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Water shutoffs begin in the Basin; Klamath Tribes expected to make its ‘call’ this week
According to Scott White, watermaster for the OWRD office in Klamath Falls, after nine Basin entities made calls for water the last week in May, water diversions have been regulated to give claims prior to May 19, 1905, priority deliveries.Regulation notices were sent out Friday after the OWRD spent a week analyzing streamflows, according to White. He said this week the office will follow-up on the notices and make sure recipients are complying.
OWRD adjudication regulation, which was implemented for the first time in 2013, provides surface water rights based on priority date of property claims. The older the claim date, the more senior the water right — junior water users’ irrigation supply can be shut off if a senior water right makes a claim to that water.White and OWRD water managers determined the Van Brimmer Ditch Co., which has an 1883 right, did not qualify for recognition because enough water is flowing to meet its needs; however, the seven streams measured for the water calls produced a 486 cubic feet per second shortfall.
According to Klamath Tribes Chairman Don Gentry, tribal council members initiated the adjudication process Friday and are expected to make a call for water soon.“We’re expecting that things will move forward with a call in the early part of this week,” he said.
According to Gentry, much of the Tribes water call will adhere to specified in-stream flows outlined in the recently signed Upper Klamath Basin Comprehensive Agreement and the call will only remain active until those flows are reached. The areas outside the Basin agreements will be called to the full amount, Gentry said.White said it’s too early to tell if the shutoffs will be ongoing, but stream flows typically continue to fall through the summer. “On a year like this, it’s so hard to say — it’s drier than last year,” he said.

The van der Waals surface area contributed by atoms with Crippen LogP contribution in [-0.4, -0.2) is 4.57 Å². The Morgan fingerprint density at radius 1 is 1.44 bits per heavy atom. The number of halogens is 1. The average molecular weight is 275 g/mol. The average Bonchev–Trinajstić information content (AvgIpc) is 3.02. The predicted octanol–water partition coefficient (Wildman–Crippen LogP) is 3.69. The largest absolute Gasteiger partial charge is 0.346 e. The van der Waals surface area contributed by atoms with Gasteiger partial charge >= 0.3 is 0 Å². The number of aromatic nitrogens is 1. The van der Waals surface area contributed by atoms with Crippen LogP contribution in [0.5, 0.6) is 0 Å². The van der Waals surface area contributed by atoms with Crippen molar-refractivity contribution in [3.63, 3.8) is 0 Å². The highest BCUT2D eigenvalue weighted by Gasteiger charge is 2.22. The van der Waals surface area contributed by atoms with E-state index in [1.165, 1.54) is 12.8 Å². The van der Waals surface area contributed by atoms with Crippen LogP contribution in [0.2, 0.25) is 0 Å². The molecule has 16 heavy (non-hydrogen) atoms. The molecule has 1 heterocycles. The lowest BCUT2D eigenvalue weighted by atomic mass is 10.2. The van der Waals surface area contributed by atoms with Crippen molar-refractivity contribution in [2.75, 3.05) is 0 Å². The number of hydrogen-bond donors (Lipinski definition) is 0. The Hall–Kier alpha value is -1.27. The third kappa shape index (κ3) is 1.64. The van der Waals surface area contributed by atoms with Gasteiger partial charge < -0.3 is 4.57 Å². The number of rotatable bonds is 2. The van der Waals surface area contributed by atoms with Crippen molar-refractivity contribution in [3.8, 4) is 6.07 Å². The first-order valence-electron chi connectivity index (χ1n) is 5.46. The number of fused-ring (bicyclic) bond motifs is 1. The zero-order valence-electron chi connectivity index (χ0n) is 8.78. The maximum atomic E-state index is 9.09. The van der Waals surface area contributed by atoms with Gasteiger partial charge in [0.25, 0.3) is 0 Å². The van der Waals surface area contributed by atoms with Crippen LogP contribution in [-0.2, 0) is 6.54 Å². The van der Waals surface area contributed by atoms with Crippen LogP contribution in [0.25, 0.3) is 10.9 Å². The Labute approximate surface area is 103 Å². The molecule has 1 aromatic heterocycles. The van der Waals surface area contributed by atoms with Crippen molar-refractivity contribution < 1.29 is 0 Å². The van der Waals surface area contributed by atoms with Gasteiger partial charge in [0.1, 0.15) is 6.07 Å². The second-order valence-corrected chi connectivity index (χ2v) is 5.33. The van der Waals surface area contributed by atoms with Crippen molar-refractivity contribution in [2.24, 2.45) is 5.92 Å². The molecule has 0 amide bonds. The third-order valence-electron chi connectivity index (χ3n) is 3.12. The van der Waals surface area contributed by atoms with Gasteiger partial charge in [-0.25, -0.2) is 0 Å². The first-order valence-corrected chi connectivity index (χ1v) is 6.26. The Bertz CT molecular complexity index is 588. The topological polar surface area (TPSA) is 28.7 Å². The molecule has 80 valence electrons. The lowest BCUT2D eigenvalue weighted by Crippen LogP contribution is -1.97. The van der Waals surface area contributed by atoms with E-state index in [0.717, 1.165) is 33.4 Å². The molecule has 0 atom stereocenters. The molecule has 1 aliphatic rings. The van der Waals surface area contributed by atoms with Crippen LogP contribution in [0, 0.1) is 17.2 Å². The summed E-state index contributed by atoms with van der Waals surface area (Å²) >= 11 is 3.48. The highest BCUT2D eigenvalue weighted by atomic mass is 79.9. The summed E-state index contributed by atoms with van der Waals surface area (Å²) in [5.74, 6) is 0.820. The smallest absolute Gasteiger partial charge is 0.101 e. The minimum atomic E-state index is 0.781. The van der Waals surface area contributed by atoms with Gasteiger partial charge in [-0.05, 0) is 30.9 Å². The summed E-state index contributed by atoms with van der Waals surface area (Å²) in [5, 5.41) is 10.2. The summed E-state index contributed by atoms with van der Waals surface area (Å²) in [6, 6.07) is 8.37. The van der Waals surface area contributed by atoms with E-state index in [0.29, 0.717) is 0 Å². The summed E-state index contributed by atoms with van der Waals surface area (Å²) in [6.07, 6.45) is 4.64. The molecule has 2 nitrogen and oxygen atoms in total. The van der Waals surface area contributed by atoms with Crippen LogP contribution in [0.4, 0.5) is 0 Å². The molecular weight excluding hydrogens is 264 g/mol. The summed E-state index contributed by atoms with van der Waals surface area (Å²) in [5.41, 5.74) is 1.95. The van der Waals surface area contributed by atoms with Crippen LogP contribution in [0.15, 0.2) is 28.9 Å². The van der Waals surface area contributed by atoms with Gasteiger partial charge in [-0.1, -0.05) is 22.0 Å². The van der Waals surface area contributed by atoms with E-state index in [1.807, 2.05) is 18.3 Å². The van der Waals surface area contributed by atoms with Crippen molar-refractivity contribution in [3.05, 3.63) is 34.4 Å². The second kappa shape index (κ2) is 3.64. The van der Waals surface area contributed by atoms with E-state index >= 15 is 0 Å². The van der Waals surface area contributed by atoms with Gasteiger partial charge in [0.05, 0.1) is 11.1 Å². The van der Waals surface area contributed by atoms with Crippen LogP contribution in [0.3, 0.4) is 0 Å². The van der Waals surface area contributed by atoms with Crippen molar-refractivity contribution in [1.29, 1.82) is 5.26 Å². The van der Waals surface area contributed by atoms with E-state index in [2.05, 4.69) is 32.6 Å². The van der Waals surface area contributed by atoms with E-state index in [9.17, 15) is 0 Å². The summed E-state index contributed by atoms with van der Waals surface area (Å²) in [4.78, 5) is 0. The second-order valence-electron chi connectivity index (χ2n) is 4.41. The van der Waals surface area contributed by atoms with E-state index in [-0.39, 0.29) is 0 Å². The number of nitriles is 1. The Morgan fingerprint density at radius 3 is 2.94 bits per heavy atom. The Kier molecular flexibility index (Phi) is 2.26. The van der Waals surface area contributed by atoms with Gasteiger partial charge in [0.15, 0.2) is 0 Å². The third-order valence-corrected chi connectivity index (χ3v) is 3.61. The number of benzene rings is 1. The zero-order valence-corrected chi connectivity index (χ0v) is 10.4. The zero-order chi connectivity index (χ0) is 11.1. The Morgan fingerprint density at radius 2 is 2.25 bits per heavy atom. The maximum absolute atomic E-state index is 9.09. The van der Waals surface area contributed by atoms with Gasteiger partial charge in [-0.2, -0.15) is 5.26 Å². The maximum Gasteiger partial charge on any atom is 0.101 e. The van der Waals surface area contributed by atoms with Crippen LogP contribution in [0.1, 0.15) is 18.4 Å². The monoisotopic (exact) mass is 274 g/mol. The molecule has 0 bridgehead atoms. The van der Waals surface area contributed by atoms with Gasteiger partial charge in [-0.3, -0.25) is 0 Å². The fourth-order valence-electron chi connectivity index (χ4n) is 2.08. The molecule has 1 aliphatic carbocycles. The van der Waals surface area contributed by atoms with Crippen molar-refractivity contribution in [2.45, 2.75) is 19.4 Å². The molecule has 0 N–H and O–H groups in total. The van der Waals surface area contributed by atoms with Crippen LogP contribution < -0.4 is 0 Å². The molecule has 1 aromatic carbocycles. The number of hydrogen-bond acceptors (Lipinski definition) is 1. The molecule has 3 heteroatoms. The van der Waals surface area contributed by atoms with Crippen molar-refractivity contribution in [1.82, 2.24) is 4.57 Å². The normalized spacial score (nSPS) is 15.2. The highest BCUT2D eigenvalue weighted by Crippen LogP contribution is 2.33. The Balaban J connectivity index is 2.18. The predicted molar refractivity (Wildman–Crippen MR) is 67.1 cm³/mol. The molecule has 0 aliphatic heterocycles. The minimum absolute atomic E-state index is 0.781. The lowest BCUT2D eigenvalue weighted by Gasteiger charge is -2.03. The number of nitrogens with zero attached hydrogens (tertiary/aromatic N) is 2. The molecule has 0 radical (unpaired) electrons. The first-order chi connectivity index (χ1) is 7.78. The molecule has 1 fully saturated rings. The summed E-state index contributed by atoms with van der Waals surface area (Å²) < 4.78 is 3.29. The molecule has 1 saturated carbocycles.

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A comment period is open for a grant to evaluate Crater Lake National Park’s options to mitigate potential water shutoffs and keep the park open during extreme drought.In April, an Idaho engineering company filed the grant application with the Oregon Water Resources Department (OWRD), requesting $50,000 for a “storage other than aboveground” water reclamation planning study at Crater Lake National Park.
According to the application, filed by SPF Water Engineering, the $274,000 study will help the OWRD and the National Park Service determine the feasibility of constructing and operating a new water storage system, which could include permitting a new well, providing a license to recharge a nearby aquifer with water from Annie Springs and withdrawing water during periods of peak demand and then recharging the aquifer with water from Annie Springs.The Crater Lake National Park community water system demand can exceed 70,000 gallons per day, according to the application. The long-term water management strategies may provide water during periods of peak demand and low surface water runoff, reducing stress on water supplies in this overallocated Basin.
As much as 100 percent of the water demand could be met with recovered or mitigated water supply, the application said.Water adjudication was implemented for the first time in the Klamath Basin last year. Two water priority dates have been identified for Crater Lake National Park: 1941 and 1902. During low water years, the more senior water right holders can make a delivery call on more junior water right holders, which could result in either curtailment or ceased diversion until water supplies are replenished through natural precipitation or other means.
In 2013, OWRD granted the park an exemption from adjudication based on its need for water for human consumption.Written comments can be submitted until 5 p.m., June 27. Submit comments to Nancy Pustis at: 725 Summer Street NE, Suite A, Salem, OR, 97301 or nancy.n.pustis@ wrd.state.or.us.
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Page Updated: Sunday December 07, 2014 12:05 PM Pacific
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